In response to the letters published on january 28, attacking my letter calling for another referendum, I would like to begin by addressing a point that was made by Stephen Crowther and A Sheldon, both of whom raised the possibility of a referendum in the event that a People’s Vote were to take place with a Remain outcome.
One of the basic principles of democracy is that people should have the right to change their mind, an argument made six years ago by David Davis.
Therefore, if Brexiteers were to want another referendum in the future, it would be their democratic right to argue for one, no matter the demographics.
In fact, ever since the 1975 EC referendum, hardline Brexiteers did exactly that until they got their wish in 2016, and I don’t imagine for one second that the vast majority of them would have taken any notice of the 2016 referendum result had it gone the other way.
Mr Farage stated shortly before the referendum that a narrow victory for Remain would be “unfinished business by a long way” .
Since last week, we have seen more evidence of criminality from the Leave. EU campaign, with Arron Banks’ company Eldon fined £120,000 for breaching electronic marketing laws, just one of the multiple criminal investigations into the aforementioned campaign group.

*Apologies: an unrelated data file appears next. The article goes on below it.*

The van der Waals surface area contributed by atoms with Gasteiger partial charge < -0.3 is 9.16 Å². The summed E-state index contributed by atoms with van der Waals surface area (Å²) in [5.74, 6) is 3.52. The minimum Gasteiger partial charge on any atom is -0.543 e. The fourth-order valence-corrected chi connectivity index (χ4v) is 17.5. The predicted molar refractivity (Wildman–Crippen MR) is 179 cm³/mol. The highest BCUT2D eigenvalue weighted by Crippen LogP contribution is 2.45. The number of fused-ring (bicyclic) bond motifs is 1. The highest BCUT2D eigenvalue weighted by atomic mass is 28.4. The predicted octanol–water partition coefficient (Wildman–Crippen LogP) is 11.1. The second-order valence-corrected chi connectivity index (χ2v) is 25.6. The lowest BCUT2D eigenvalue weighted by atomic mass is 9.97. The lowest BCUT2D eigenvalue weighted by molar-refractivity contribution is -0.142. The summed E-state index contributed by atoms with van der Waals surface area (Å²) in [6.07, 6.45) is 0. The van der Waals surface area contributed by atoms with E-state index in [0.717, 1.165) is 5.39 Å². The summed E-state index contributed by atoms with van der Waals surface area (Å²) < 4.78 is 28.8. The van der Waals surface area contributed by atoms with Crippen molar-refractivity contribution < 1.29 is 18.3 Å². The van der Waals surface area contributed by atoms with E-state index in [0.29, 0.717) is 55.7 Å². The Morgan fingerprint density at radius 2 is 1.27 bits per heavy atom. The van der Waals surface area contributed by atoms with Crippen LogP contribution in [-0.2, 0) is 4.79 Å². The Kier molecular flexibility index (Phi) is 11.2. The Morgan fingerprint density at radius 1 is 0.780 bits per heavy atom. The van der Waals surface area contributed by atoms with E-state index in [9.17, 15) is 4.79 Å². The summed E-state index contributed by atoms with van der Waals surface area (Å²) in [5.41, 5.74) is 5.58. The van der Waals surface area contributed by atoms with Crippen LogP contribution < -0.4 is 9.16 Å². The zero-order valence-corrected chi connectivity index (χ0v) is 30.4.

I cannot help but feel that this is largely why so many Brexiteers are vehemently opposed to another public vote. People are now seeing through the criminal activity and the deceit that was involved with the Leave campaign.
I don’t think I have read a more factually incorrect summary of our membership of the EU than the one in David Martin’s letter. He has no evidence to back up his claims that the EU is bankrupt, bullying or corrupt.
The assertion that the EU wants to keep us for our money is also ridiculous.
The EU has funded some of the most left-behind regions of the UK, where our own government has failed to invest, including many areas of South Yorkshire.
As for the claim that the European Court of Justice does not allow us to ‘get rid of extremists’, the European Arrest Warrant, which we will no longer be part of if we leave the EU, allows us and enables us to do exactly that.
EU citizens living in the UK contribute on average £2,300 more than the average British citizen, and are an enormous benefit to our economy.
Furthermore, EU law requires them to have a job before moving to the UK.
But I suppose these facts do not matter to you.